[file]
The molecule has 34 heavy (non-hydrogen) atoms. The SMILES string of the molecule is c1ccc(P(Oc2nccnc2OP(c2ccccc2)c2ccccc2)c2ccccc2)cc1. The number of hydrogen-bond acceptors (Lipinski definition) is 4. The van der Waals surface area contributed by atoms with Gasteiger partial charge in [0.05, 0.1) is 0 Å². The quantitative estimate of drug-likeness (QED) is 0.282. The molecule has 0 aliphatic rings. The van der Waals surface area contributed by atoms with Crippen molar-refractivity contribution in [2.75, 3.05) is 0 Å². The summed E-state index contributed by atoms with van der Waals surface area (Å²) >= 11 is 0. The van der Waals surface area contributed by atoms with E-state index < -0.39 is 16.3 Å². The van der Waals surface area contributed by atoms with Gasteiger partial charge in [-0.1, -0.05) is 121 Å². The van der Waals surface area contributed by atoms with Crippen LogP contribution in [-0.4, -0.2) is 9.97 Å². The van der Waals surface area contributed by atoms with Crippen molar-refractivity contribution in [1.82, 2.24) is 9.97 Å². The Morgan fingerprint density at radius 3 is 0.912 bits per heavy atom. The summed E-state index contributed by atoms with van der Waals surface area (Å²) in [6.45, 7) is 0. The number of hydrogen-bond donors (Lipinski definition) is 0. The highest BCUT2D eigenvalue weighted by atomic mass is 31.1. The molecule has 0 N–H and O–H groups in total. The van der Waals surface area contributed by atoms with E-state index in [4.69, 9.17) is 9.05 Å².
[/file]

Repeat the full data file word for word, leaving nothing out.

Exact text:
The molecule has 34 heavy (non-hydrogen) atoms. The SMILES string of the molecule is c1ccc(P(Oc2nccnc2OP(c2ccccc2)c2ccccc2)c2ccccc2)cc1. The number of hydrogen-bond acceptors (Lipinski definition) is 4. The van der Waals surface area contributed by atoms with Gasteiger partial charge in [0.05, 0.1) is 0 Å². The quantitative estimate of drug-likeness (QED) is 0.282. The molecule has 0 aliphatic rings. The van der Waals surface area contributed by atoms with Crippen molar-refractivity contribution in [2.75, 3.05) is 0 Å². The summed E-state index contributed by atoms with van der Waals surface area (Å²) >= 11 is 0. The van der Waals surface area contributed by atoms with E-state index < -0.39 is 16.3 Å². The van der Waals surface area contributed by atoms with Gasteiger partial charge in [-0.1, -0.05) is 121 Å². The van der Waals surface area contributed by atoms with Crippen LogP contribution in [-0.4, -0.2) is 9.97 Å². The van der Waals surface area contributed by atoms with Crippen molar-refractivity contribution in [1.82, 2.24) is 9.97 Å². The Morgan fingerprint density at radius 3 is 0.912 bits per heavy atom. The summed E-state index contributed by atoms with van der Waals surface area (Å²) in [6.45, 7) is 0. The number of hydrogen-bond donors (Lipinski definition) is 0. The highest BCUT2D eigenvalue weighted by atomic mass is 31.1. The molecule has 0 N–H and O–H groups in total. The van der Waals surface area contributed by atoms with E-state index in [4.69, 9.17) is 9.05 Å².